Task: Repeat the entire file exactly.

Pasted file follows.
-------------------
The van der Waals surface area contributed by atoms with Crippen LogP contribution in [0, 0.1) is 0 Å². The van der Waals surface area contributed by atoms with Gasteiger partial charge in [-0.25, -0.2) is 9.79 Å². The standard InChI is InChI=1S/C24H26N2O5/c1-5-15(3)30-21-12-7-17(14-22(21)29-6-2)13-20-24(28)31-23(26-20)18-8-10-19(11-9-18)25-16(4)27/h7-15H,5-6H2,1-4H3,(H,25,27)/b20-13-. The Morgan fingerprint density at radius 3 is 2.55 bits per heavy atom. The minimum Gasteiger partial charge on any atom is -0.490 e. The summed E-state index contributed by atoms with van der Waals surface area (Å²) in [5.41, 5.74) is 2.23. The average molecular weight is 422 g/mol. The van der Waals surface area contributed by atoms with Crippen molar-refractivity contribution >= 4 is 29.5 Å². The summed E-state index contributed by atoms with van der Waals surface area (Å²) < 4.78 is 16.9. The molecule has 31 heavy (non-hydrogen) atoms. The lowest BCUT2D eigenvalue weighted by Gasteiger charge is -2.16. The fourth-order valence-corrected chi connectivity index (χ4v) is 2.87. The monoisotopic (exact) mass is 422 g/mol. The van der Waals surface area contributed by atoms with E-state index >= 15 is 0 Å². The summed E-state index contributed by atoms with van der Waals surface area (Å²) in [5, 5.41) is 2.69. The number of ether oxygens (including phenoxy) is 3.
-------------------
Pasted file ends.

The van der Waals surface area contributed by atoms with Crippen LogP contribution in [0, 0.1) is 0 Å². The van der Waals surface area contributed by atoms with Gasteiger partial charge in [-0.25, -0.2) is 9.79 Å². The standard InChI is InChI=1S/C24H26N2O5/c1-5-15(3)30-21-12-7-17(14-22(21)29-6-2)13-20-24(28)31-23(26-20)18-8-10-19(11-9-18)25-16(4)27/h7-15H,5-6H2,1-4H3,(H,25,27)/b20-13-. The Morgan fingerprint density at radius 3 is 2.55 bits per heavy atom. The minimum Gasteiger partial charge on any atom is -0.490 e. The summed E-state index contributed by atoms with van der Waals surface area (Å²) in [5.41, 5.74) is 2.23. The average molecular weight is 422 g/mol. The van der Waals surface area contributed by atoms with Crippen molar-refractivity contribution >= 4 is 29.5 Å². The summed E-state index contributed by atoms with van der Waals surface area (Å²) < 4.78 is 16.9. The molecule has 31 heavy (non-hydrogen) atoms. The lowest BCUT2D eigenvalue weighted by Gasteiger charge is -2.16. The fourth-order valence-corrected chi connectivity index (χ4v) is 2.87. The monoisotopic (exact) mass is 422 g/mol. The van der Waals surface area contributed by atoms with E-state index >= 15 is 0 Å². The summed E-state index contributed by atoms with van der Waals surface area (Å²) in [5, 5.41) is 2.69. The number of ether oxygens (including phenoxy) is 3.